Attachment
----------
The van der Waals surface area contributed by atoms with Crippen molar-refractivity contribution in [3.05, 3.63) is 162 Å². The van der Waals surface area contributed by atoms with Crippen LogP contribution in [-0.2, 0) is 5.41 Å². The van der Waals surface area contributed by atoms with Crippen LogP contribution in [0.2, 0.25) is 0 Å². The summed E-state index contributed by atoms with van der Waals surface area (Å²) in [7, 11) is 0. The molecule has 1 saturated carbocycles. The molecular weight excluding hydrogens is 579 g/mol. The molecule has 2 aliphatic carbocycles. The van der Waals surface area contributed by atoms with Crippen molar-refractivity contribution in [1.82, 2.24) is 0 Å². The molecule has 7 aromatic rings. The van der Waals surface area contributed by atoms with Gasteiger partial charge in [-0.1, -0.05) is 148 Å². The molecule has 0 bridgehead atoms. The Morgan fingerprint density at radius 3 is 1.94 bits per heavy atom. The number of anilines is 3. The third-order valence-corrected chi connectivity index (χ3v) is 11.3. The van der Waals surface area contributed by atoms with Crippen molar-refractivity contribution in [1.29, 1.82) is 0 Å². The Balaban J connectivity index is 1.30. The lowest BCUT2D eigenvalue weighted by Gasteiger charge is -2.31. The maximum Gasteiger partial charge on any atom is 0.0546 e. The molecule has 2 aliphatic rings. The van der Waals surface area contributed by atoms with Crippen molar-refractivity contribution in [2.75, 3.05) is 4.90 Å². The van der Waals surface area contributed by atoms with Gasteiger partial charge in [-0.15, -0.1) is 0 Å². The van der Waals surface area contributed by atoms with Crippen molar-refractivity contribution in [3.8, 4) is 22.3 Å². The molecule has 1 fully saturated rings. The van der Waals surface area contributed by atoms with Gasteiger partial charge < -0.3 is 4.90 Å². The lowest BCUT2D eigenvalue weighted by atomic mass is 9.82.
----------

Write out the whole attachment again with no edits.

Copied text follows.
The van der Waals surface area contributed by atoms with Crippen molar-refractivity contribution in [3.05, 3.63) is 162 Å². The van der Waals surface area contributed by atoms with Crippen LogP contribution in [-0.2, 0) is 5.41 Å². The van der Waals surface area contributed by atoms with Crippen LogP contribution in [0.2, 0.25) is 0 Å². The summed E-state index contributed by atoms with van der Waals surface area (Å²) in [7, 11) is 0. The molecule has 1 saturated carbocycles. The molecular weight excluding hydrogens is 579 g/mol. The molecule has 2 aliphatic carbocycles. The van der Waals surface area contributed by atoms with Crippen molar-refractivity contribution in [1.82, 2.24) is 0 Å². The molecule has 7 aromatic rings. The van der Waals surface area contributed by atoms with Gasteiger partial charge in [-0.1, -0.05) is 148 Å². The molecule has 0 bridgehead atoms. The Morgan fingerprint density at radius 3 is 1.94 bits per heavy atom. The number of anilines is 3. The third-order valence-corrected chi connectivity index (χ3v) is 11.3. The van der Waals surface area contributed by atoms with Crippen molar-refractivity contribution in [1.29, 1.82) is 0 Å². The Balaban J connectivity index is 1.30. The lowest BCUT2D eigenvalue weighted by Gasteiger charge is -2.31. The maximum Gasteiger partial charge on any atom is 0.0546 e. The molecule has 2 aliphatic rings. The van der Waals surface area contributed by atoms with Crippen molar-refractivity contribution in [2.75, 3.05) is 4.90 Å². The van der Waals surface area contributed by atoms with Gasteiger partial charge in [-0.15, -0.1) is 0 Å². The van der Waals surface area contributed by atoms with Crippen molar-refractivity contribution in [3.8, 4) is 22.3 Å². The molecule has 1 fully saturated rings. The van der Waals surface area contributed by atoms with Gasteiger partial charge < -0.3 is 4.90 Å². The lowest BCUT2D eigenvalue weighted by atomic mass is 9.82.